There is a weakly Hilbert–Schmidt mapping p : H1 × H2 → H such that, given any weakly Hilbert–Schmidt mapping L : H1 × H2 → K to a Hilbert space K, there is a unique bounded operator T : H → K such that L = Tp.

A weakly Hilbert-Schmidt mapping L : H1 × H2 → K is defined as a bilinear map for which a real number d exists, such that


for all   and one (hence all) orthonormal basis e1, e2, ... of H1 and f1, f2, ... of H2.

As with any universal property, this characterizes the tensor product H uniquely, up to isomorphism. The same universal property, with obvious modifications, also applies for the tensor product of any finite number of Hilbert spaces. It is essentially the same universal property shared by all definitions of tensor products, irrespective of the spaces being tensored: this implies that any space with a tensor product is a symmetric monoidal category, and Hilbert spaces are a particular example thereof.

Infinite tensor productsEdit

If   is a collection of Hilbert spaces and   is a collection of unit vectors in these Hilbert spaces then the incomplete tensor product (or Guichardet tensor product) is the   completion of the set of all finite linear combinations of simple tensor vectors   where all but finitely many of the  's equal the corresponding  .[2]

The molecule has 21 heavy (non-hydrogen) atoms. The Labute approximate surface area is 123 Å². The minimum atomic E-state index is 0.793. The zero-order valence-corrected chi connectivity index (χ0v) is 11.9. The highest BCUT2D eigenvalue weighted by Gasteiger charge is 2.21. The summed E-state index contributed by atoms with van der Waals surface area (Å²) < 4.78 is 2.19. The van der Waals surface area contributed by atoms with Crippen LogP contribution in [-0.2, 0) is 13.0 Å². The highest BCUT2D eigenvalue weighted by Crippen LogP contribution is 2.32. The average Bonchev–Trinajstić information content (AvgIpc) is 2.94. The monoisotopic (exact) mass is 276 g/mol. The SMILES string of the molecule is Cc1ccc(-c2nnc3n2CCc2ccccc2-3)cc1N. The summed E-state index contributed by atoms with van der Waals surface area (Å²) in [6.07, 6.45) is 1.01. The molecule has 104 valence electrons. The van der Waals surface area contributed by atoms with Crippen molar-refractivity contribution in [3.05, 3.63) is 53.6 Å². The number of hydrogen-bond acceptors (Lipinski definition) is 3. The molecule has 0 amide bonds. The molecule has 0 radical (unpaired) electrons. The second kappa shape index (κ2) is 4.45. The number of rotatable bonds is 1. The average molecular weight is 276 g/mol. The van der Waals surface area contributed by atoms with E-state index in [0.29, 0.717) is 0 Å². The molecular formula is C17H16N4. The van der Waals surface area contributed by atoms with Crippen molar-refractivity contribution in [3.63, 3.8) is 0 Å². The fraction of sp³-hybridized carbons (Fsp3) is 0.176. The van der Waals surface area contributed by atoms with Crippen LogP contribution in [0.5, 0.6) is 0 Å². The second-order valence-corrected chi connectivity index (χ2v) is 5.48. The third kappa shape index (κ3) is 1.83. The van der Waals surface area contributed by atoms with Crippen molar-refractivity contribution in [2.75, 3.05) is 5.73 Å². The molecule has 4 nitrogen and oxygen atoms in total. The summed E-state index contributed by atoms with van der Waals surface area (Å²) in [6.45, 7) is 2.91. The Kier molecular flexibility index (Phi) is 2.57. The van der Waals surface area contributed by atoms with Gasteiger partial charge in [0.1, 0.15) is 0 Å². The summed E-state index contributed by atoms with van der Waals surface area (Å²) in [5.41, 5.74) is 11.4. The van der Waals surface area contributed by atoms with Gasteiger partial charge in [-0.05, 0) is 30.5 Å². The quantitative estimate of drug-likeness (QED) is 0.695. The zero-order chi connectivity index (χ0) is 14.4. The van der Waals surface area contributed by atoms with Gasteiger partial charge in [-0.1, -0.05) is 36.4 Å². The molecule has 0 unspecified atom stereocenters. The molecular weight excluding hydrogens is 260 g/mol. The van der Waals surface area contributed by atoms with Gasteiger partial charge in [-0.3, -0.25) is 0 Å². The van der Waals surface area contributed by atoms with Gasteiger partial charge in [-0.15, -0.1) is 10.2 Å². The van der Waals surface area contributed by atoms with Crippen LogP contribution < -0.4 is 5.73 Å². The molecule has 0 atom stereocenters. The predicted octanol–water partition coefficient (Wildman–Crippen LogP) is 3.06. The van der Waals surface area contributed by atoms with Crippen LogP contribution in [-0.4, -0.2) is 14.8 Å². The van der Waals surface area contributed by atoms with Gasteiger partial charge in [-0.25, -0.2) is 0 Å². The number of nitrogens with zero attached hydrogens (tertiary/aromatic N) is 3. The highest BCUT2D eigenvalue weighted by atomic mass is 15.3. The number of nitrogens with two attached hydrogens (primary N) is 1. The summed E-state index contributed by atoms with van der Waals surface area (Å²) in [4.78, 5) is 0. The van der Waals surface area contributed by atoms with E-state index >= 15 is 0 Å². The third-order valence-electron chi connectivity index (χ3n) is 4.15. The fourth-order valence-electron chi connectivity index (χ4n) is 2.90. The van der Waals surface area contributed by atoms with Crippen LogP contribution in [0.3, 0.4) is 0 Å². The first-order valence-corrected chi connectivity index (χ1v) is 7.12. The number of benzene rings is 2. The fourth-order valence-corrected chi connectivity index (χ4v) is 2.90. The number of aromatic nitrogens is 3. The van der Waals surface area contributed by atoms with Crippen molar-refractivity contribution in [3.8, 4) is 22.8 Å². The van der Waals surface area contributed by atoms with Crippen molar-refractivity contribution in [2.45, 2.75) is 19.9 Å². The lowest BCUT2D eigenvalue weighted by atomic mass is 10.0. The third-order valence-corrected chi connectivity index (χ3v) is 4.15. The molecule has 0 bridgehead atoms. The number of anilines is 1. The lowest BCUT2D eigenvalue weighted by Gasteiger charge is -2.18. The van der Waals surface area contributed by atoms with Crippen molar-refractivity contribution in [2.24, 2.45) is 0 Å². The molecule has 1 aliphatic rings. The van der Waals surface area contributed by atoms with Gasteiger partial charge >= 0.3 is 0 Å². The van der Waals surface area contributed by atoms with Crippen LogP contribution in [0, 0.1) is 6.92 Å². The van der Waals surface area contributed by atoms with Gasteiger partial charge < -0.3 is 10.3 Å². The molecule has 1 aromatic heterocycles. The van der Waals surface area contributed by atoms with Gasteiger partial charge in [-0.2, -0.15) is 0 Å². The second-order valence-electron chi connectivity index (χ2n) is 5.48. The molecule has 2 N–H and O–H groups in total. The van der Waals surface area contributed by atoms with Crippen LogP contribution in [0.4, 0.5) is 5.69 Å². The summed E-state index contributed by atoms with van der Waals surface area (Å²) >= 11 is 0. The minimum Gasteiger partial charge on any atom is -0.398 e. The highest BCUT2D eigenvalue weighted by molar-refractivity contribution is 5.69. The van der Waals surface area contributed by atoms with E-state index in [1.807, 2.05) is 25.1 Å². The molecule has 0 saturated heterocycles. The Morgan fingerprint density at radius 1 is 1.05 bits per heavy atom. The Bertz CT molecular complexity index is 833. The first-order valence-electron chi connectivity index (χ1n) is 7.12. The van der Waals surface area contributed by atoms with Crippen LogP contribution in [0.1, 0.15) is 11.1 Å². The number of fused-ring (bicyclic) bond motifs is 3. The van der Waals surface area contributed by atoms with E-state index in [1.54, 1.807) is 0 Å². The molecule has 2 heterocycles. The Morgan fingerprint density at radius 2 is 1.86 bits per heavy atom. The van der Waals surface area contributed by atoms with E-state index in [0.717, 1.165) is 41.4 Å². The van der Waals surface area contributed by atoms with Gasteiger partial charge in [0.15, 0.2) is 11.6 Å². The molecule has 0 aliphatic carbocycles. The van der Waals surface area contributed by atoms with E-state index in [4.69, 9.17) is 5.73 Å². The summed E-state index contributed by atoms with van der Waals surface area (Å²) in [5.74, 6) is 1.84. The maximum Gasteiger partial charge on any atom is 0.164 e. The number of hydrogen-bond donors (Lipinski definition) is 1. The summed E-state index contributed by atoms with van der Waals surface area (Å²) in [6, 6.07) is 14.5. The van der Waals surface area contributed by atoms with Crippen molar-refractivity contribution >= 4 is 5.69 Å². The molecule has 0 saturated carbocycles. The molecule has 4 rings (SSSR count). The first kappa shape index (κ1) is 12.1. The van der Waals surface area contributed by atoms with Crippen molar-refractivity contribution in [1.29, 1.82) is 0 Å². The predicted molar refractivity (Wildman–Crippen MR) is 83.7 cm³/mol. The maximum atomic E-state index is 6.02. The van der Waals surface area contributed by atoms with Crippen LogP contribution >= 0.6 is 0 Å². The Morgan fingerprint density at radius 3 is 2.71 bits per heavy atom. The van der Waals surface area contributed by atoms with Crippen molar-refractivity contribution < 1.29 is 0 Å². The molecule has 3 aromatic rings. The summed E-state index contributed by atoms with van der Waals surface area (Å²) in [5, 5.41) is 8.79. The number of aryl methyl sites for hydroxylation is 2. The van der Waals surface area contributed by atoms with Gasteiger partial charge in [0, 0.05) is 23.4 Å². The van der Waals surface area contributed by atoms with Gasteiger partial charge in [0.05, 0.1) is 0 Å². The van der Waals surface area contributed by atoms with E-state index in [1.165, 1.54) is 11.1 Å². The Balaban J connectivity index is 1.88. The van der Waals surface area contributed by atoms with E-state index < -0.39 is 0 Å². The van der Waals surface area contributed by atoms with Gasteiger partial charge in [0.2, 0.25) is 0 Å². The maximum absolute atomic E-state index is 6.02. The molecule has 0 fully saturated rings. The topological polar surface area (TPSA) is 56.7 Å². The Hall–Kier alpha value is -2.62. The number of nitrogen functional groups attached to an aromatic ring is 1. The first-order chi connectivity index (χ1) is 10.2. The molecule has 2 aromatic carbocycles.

Operator algebrasEdit

Let   be the von Neumann algebra of bounded operators on   for   Then the von Neumann tensor product of the von Neumann algebras is the strong completion of the set of all finite linear combinations of simple tensor products   where   for   This is exactly equal to the von Neumann algebra of bounded operators of   Unlike for Hilbert spaces, one may take infinite tensor products of von Neumann algebras, and for that matter C*-algebras of operators, without defining reference states.[2] This is one advantage of the "algebraic" method in quantum statistical mechanics.


If   and   have orthonormal bases   and   respectively, then   is an orthonormal basis for   In particular, the Hilbert dimension of the tensor product is the product (as cardinal numbers) of the Hilbert dimensions.

Examples and applicationsEdit

The following examples show how tensor products arise naturally.